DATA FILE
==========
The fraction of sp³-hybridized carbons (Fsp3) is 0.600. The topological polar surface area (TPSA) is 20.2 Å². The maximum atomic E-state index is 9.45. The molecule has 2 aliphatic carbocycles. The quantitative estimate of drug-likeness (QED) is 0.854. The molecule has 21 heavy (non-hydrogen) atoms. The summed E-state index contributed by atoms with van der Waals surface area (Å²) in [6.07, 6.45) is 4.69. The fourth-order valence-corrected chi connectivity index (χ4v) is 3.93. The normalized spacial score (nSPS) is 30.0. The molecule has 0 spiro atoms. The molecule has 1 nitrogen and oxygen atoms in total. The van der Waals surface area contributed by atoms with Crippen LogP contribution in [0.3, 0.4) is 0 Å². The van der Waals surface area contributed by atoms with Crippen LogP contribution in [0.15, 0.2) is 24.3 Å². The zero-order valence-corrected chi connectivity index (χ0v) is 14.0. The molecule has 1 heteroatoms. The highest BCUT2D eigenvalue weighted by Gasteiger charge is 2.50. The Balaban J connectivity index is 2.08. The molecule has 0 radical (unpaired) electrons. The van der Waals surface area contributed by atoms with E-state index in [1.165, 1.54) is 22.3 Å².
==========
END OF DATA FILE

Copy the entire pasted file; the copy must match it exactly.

The fraction of sp³-hybridized carbons (Fsp3) is 0.600. The topological polar surface area (TPSA) is 20.2 Å². The maximum atomic E-state index is 9.45. The molecule has 2 aliphatic carbocycles. The quantitative estimate of drug-likeness (QED) is 0.854. The molecule has 21 heavy (non-hydrogen) atoms. The summed E-state index contributed by atoms with van der Waals surface area (Å²) in [6.07, 6.45) is 4.69. The fourth-order valence-corrected chi connectivity index (χ4v) is 3.93. The normalized spacial score (nSPS) is 30.0. The molecule has 0 spiro atoms. The molecule has 1 nitrogen and oxygen atoms in total. The van der Waals surface area contributed by atoms with Crippen LogP contribution in [0.3, 0.4) is 0 Å². The van der Waals surface area contributed by atoms with Crippen LogP contribution in [0.15, 0.2) is 24.3 Å². The zero-order valence-corrected chi connectivity index (χ0v) is 14.0. The molecule has 1 heteroatoms. The highest BCUT2D eigenvalue weighted by Gasteiger charge is 2.50. The Balaban J connectivity index is 2.08. The molecule has 0 radical (unpaired) electrons. The van der Waals surface area contributed by atoms with E-state index in [1.165, 1.54) is 22.3 Å².